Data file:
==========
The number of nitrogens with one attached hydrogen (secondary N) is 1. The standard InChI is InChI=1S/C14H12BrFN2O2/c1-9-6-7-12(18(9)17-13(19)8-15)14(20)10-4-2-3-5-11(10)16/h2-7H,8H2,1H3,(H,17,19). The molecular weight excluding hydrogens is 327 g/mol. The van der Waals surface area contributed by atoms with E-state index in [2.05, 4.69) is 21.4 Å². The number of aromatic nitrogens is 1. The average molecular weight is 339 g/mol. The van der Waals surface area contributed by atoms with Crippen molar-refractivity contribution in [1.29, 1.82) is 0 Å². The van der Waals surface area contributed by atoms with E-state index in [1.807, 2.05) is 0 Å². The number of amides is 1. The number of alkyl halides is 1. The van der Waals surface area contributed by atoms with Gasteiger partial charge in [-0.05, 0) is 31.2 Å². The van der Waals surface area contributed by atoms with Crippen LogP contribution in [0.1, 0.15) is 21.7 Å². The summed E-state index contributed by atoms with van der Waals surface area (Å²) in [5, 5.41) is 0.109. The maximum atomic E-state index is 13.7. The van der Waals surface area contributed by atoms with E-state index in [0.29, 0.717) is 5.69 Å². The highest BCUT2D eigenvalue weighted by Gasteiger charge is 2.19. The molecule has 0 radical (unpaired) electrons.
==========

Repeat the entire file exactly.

The number of nitrogens with one attached hydrogen (secondary N) is 1. The standard InChI is InChI=1S/C14H12BrFN2O2/c1-9-6-7-12(18(9)17-13(19)8-15)14(20)10-4-2-3-5-11(10)16/h2-7H,8H2,1H3,(H,17,19). The molecular weight excluding hydrogens is 327 g/mol. The van der Waals surface area contributed by atoms with E-state index in [2.05, 4.69) is 21.4 Å². The number of aromatic nitrogens is 1. The average molecular weight is 339 g/mol. The van der Waals surface area contributed by atoms with Crippen molar-refractivity contribution in [1.29, 1.82) is 0 Å². The van der Waals surface area contributed by atoms with E-state index in [1.807, 2.05) is 0 Å². The number of amides is 1. The number of alkyl halides is 1. The van der Waals surface area contributed by atoms with Gasteiger partial charge in [-0.05, 0) is 31.2 Å². The van der Waals surface area contributed by atoms with Crippen LogP contribution in [0.1, 0.15) is 21.7 Å². The summed E-state index contributed by atoms with van der Waals surface area (Å²) in [5, 5.41) is 0.109. The maximum atomic E-state index is 13.7. The van der Waals surface area contributed by atoms with E-state index in [0.29, 0.717) is 5.69 Å². The highest BCUT2D eigenvalue weighted by Gasteiger charge is 2.19. The molecule has 0 radical (unpaired) electrons.